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 V.19 No.4 | January 28 - February 3, 2010 

Web Feature

Béla on Banjos

New York City native Béla Fleck went to Africa to discover the roots of an instrument usually associated with America. This intercontinental travel has resulted in a documentary and album, both titled Throw Down Your Heart. In support of the 2010 Grammy-nominated work, Fleck is in the midst of an extensive tour known as Africa Project: Collaborations with Amazing African Musicians. On Wednesday, Feb. 3, the tour stops at The Lensic Performing Arts Center (211 West San Francisco, Santa Fe) and features Malian folk hero and ngoni player Bassekou Kouyate with his band Ngoni Ba. The show begins at 7:30 p.m. Tickets range from $36 to $54, and can be obtained at, or by calling (505) 988-1234.

Earlier this week Béla Fleck answered a few of our questions via e-mail ...

Play Youtube Video
Bassekou Kouyate & Ngoni Ba at the Jools Holland 2007

Would you tell a brief history of the banjo?

The banjo is an instrument that occurs naturally in many cultures. It is a gourd with a wooden neck. Some say it started in Mesopotamia as the lute or oud, some say it is from Africa. At any rate, there were (and still are) instruments of this type in West Africa, where many slaves came from. When the slaves came to the Americas they built banjos. Thus these instruments came to the Americas. The banjo became more and more refined, and played a major role in the beginnings of our music.

How would you describe the music of Bassekou Kouyate & Ngoni Ba?

Bassekou plays one of the West African banjo-like instruments, the N'goni. In fact he is a genius on it, one of the greatest ever. His group celebrates this instrument, with four great N'goni players, two percussionists and an incredible Mande singer, Ami Sacko. They rock! Also with us is another of my favorite musicians whom I met in Africa, Tanzanian phenomenon Anania Ngoliga. He is a blind thumb piano player and singer from Tanzania, and he performs with guitarist and singer John Kitime. These are my guests on this leg of the tour.

Being from New York City, and the banjo being so associated with rural America, was the instrument for you like an escape from urban life?

I suppose, although at first I really wasn't attracted to the Southern part of it, I just liked that super fast thing. As I grew more familiar with it, I grew to love all of it, even scratchy records with extreme accents and sandpaper fiddling. But my path from the beginning seemed to be to honor who I was and not assimilate totally into southern culture.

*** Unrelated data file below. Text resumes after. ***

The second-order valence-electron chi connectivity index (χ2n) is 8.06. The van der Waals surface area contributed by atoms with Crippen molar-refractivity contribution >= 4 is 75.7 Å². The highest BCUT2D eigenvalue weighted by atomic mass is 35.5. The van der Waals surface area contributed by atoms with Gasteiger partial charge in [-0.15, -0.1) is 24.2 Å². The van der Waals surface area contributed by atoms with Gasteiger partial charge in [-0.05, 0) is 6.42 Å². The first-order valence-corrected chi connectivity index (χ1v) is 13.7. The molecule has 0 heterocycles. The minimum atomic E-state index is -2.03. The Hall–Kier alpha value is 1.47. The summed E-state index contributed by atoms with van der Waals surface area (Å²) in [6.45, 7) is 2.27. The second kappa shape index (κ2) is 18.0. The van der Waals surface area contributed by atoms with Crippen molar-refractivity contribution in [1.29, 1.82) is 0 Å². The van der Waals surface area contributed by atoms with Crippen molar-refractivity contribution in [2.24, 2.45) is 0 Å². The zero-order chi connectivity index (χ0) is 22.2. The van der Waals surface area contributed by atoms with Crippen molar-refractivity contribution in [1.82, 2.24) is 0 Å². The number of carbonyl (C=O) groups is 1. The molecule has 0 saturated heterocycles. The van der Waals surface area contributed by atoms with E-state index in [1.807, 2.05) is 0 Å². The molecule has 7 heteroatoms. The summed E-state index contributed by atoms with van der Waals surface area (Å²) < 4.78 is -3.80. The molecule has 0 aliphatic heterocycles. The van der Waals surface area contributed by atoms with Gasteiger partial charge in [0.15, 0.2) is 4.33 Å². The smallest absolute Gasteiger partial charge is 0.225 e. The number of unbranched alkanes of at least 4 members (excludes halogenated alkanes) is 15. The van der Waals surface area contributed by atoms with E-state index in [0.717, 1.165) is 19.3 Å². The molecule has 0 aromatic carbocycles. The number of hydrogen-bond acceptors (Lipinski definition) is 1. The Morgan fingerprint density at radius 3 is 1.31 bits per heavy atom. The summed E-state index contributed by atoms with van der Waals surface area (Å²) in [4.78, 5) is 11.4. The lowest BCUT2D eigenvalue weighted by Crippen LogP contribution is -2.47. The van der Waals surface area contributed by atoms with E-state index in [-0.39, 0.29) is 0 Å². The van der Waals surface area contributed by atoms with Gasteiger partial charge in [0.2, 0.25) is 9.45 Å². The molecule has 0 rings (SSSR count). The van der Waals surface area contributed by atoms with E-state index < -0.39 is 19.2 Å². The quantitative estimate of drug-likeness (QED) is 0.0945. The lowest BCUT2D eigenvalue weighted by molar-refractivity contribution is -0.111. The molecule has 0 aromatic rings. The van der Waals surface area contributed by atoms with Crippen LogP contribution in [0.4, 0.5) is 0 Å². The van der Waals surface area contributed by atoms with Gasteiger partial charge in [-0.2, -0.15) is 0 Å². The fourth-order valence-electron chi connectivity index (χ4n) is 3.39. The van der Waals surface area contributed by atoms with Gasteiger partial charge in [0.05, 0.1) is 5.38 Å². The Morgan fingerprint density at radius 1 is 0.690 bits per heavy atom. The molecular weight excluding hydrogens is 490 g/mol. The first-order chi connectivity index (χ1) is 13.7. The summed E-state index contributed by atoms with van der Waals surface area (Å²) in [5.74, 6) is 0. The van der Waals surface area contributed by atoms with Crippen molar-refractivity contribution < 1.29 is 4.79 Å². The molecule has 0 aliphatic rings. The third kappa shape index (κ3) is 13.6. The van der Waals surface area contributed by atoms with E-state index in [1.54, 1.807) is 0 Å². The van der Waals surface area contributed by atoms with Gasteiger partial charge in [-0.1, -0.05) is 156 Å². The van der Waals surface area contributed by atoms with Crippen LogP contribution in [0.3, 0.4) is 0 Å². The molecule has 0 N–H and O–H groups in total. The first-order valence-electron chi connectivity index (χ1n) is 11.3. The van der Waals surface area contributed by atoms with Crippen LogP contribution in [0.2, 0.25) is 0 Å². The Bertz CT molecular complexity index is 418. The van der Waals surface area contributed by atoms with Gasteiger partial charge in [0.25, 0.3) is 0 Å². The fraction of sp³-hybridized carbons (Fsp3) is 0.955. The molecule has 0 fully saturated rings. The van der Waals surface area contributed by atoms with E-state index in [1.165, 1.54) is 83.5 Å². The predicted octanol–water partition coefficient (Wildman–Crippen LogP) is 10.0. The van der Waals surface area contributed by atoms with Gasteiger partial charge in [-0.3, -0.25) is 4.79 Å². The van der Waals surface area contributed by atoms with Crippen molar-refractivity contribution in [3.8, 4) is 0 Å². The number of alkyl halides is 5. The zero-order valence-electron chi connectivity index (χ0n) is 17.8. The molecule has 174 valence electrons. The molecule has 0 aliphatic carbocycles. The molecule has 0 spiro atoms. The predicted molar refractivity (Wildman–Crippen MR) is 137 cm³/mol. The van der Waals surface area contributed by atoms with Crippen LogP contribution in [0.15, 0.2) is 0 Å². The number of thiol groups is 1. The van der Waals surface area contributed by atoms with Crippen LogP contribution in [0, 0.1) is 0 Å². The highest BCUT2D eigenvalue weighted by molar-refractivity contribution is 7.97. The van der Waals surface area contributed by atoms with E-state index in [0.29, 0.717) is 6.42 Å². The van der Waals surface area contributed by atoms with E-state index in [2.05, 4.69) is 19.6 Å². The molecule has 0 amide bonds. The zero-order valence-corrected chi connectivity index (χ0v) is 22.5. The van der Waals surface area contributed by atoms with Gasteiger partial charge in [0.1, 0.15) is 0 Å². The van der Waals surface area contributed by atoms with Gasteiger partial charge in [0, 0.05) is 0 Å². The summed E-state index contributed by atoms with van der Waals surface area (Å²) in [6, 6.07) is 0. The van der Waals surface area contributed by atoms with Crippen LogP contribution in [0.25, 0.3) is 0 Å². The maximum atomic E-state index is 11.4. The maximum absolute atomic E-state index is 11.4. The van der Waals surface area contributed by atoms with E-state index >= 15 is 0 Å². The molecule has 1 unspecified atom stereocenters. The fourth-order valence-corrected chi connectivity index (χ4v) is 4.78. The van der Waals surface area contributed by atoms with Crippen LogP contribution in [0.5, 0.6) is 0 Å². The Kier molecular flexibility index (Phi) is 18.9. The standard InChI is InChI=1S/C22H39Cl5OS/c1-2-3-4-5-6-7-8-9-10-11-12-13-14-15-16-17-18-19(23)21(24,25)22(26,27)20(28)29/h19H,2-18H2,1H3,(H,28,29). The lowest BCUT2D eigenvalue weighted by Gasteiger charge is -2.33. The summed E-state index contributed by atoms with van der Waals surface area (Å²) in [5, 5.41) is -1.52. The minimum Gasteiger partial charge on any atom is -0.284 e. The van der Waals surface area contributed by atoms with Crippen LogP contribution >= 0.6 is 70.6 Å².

What are your top five favorite cities of the world?

Paris, San Francisco, Barcelona, Portland, Oregon and Boston—for no particular reasons!

Besides banjo, what are your other favorite pass times?

I spend a lot of time on music when I am not actually playing—studio stuff, composing, etc. I do love the engineering/editing stuff. Aside from that I love spending time with my wife, and staying fit.

If you weren't a acclaimed banjo player, what would you do for a living?

Probably produce music, or try to write film scores ...

Guiltiest music pleasure: tie between Barbara Streisand and Air Supply (just a couple of songs, really)

What's the biggest challenge to music right now?

I think there is a huge transition going on right now, and established people who thought they were set for life are suddenly not selling records or drawing crowds. Making it through the ups and downs and sticking to your ideals is a big challenge, but well worth it. There are upsides as well. But I do think there is so much music coming out these days, that it is harder to get your music out there. On another tack, you could say that so much has already been done, it's harder to actually do something that is truly unusual.

What do you want people to know?

For folks who don't know all about this current project, I went to Africa in 2005 with a film crew and recording engineers, looking for great musical situations to play in, and to look into the origins of the banjo. I came back with an incredible wealth of material. The film and CD are called Throw Down Your Heart. Last year I began bring over remarkable African musicians for touring in the U.S., and it has been some of the most rewarding experiences of my life. Come see us, this is an unusual opportunity to hear the real stuff. Also I am releasing a new CD's worth of material, Throw Down Your Heart 2, for this tour—only available as a download from or CDs at the concerts.


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